Samsung's new stylus-packing smartphone is still rolling out across the US, but you can get a taste of the Galaxy Note 3 with the kernel source files just posted to Samsung's open source site. After dropping the code for eight variants of the Note 3 earlier this week, we've now got the Jelly Bean bits for the Sprint, AT&T, and SK Telecom versions.
Samsung first posted open source kernel files for the Galaxy Note 3 and the Galaxy Gear just before the weekend, only a couple of days after both devices became available internationally. There weren't many models available at the time, just two for the Note 3 and one for the Gear. Now Samsung has introduced eight more for the Galaxy Note 3, including the SM-N900, SM-N9005, SM-N900K, and many others.
These devices haven't launched in the US yet, but these files enable developers and open source enthusiasts living stateside to play around with things before anyone else, in a sense. Read More
Samsung's Galaxy Note 3 and Galaxy Gear devices aren't available in the U.S. yet, but if you're a developer and/or open source enthusiast, you can already play with them. Sort of. As usual, Samsung has posted the open source kernel files for the new smartphone and smartwatch in a very timely matter, just a couple of days after international availability.
Two Galaxy Note 3 models have been posted so far, the SM-900T and SM-900W8. Read More
HTC takes the Developer Edition HTC One pretty seriously. The company has been good about pushing updates to the device, and now the full Android 4.3 ROM can be downloaded as a ZIP from the HTC Dev website. That's more service than even the Google Play Edition HTC One is getting.
Update: The Android 4.3 RUU has now been posted as well.
Back in late August, Samsung announced a new version of the Galaxy Tab 3 specifically for kids. Dubbed Galaxy Tab 3 Kids (bet you didn't see that name coming), it's a festive-looking little gizmo with a kid-friendly form factor and easy-to-understand UI. And now you can download the kernel source code.
Normally, we would discuss how the source code allows developers to tweak the device's kernel, opening up a new world of possibilities for the device. Read More
Developer types, take note. Samsung has just posted the kernel source for the Galaxy S4 Zoom LTE and the Galaxy S4 LTE-A. Getting a piece of the open source Jelly Bean code will allow developers to better support the devices, which might actually be important in the case of the oddball GS4 Zoom.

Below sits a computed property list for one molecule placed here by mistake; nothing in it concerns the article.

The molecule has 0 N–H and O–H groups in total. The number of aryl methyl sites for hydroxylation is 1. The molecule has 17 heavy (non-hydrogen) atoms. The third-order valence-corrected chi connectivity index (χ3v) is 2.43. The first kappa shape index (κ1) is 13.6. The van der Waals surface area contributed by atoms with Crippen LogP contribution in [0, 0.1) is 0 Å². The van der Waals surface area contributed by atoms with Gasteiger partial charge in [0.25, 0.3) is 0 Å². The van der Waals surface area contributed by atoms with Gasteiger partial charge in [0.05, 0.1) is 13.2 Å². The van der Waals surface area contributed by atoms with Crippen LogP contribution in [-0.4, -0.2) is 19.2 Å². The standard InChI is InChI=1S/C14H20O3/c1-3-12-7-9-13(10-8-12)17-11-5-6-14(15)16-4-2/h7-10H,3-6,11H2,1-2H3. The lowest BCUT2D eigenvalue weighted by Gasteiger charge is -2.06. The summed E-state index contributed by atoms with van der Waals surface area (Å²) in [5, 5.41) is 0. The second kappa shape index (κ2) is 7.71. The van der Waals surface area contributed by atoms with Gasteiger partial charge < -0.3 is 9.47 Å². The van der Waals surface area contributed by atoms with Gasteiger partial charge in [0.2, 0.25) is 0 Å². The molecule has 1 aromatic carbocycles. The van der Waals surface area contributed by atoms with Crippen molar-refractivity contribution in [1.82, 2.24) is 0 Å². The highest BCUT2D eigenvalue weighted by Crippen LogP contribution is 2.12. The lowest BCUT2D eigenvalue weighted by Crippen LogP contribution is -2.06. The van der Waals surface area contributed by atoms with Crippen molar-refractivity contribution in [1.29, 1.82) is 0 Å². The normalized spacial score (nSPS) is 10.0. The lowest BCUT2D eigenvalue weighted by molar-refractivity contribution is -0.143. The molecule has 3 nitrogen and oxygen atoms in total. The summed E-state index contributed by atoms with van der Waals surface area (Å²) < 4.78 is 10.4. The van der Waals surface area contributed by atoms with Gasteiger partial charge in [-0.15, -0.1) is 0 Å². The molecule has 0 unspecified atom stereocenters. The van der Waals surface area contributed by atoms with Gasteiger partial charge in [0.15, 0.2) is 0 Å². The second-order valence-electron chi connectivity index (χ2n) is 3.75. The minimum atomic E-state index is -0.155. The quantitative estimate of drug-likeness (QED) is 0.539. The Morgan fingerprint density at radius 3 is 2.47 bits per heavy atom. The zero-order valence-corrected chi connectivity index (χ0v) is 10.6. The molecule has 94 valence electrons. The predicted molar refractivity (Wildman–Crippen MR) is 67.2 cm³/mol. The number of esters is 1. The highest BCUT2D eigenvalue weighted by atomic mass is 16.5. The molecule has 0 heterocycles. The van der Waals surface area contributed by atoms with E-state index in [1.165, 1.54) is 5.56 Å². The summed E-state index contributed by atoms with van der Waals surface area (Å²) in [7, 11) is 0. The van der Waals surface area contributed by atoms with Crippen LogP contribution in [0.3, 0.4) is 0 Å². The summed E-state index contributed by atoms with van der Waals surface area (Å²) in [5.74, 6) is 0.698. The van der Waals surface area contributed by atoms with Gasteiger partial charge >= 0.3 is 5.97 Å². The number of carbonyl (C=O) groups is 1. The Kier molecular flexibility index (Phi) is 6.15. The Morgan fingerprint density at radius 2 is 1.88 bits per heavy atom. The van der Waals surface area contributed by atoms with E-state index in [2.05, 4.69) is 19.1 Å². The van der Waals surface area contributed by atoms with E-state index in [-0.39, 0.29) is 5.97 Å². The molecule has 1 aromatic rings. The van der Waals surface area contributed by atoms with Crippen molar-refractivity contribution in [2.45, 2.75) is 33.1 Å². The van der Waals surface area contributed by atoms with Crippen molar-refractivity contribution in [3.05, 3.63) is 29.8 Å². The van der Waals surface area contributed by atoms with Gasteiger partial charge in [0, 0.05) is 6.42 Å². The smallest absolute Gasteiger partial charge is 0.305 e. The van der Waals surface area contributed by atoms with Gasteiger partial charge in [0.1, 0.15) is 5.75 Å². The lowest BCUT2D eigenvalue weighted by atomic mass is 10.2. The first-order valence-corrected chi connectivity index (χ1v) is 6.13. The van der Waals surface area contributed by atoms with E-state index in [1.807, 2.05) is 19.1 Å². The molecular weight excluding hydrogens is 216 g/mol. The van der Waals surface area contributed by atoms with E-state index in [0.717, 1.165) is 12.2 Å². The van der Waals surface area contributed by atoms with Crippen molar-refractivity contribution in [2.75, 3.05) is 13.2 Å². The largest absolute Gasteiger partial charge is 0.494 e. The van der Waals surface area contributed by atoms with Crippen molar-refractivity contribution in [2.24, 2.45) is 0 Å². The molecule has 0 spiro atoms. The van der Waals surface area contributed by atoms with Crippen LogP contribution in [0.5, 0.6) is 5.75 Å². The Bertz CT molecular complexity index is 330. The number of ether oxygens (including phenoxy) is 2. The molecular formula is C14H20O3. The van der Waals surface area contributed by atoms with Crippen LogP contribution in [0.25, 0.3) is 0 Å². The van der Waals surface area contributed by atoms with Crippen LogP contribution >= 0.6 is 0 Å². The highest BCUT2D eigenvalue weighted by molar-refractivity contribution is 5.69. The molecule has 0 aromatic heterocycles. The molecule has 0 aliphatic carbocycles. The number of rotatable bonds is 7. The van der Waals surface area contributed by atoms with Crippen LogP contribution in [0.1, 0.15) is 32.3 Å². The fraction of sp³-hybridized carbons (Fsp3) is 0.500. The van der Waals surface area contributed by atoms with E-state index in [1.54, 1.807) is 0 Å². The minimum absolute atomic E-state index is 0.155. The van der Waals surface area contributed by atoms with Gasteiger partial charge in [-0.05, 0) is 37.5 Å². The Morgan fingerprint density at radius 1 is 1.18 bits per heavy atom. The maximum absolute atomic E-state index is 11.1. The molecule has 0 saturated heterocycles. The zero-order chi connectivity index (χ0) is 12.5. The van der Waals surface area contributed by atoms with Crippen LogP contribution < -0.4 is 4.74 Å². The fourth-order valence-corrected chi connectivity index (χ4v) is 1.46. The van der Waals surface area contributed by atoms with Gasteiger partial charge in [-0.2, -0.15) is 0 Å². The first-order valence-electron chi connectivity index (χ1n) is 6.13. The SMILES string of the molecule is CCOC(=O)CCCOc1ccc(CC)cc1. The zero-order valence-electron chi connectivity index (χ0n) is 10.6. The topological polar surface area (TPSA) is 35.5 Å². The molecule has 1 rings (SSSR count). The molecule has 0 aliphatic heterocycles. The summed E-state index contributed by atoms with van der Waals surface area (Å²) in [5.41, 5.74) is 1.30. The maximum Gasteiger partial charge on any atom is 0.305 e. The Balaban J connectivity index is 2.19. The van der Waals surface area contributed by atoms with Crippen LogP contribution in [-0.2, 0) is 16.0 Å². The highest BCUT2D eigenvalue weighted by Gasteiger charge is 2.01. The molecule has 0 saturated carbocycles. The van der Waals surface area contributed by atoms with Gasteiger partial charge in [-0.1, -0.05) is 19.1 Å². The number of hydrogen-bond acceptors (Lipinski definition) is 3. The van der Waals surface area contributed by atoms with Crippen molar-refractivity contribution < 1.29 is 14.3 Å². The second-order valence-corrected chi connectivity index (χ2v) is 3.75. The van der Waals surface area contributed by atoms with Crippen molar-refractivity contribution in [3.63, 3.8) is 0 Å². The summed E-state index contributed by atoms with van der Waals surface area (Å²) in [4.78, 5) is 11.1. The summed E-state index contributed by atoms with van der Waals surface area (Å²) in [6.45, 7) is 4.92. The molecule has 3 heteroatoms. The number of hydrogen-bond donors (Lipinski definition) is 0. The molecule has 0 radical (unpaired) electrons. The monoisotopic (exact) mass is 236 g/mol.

The Galaxy S4 Zoom is basically a GS4 Mini with a giant point-and-shoot camera grafted on the back. Read More
As Motorola's first phone developed start to finish under Google's corporate umbrella, the Moto X is getting more than a little attention from developers, modders, and ROM enthusiasts. They'll be happy to know that the kernel source code for various models of the Moto X are now available on SourceForge. Kernel code is available for three models: AT&T (XT1058), T-Mobile (XT1053), and Sprint (XT1056).
The choice of models is a bit surprising, since there's still no word of when Sprint will start selling its version of the Moto X, though they've had a sign-up page for weeks. Read More
It's okay to love kernel source – you can admit it. Sony is pretty good to the open source community, and in keeping with that reputation, it has posted the open source files for the Sony Xperia M. Yay.
The Xperia M is a budget device with a 1GHz Snapdragon S4 dual-core, 1GB of RAM, and a 4-inch 854×480 LCD. There's no LTE, but the Xperia M will be produced in a dual-SIM variant. Read More
Another Android device is on the way to release, and that means it's time for the kernel source to be posted online. Samsung has been so kind as to drop the code for two variants of the Galaxy NX camera on us – the standard international, and a version for South East Asia.
The Jelly Bean-based packages are a hefty 1.1GB for each device, and Samsung's servers are pretty sluggish. Any developers that want to dig around in the code from this bizarre product should get that download started now. Read More
Getting access to kernel source code is a big deal for developers. It has a lot to do with getting all the neat features to work in your favorite ROMs. You might not swoon when Samsung drops the code for new devices, but you should be happy someone does. This time it's the bizarro Galaxy S4 Zoom that's hitting Samsung's open source site.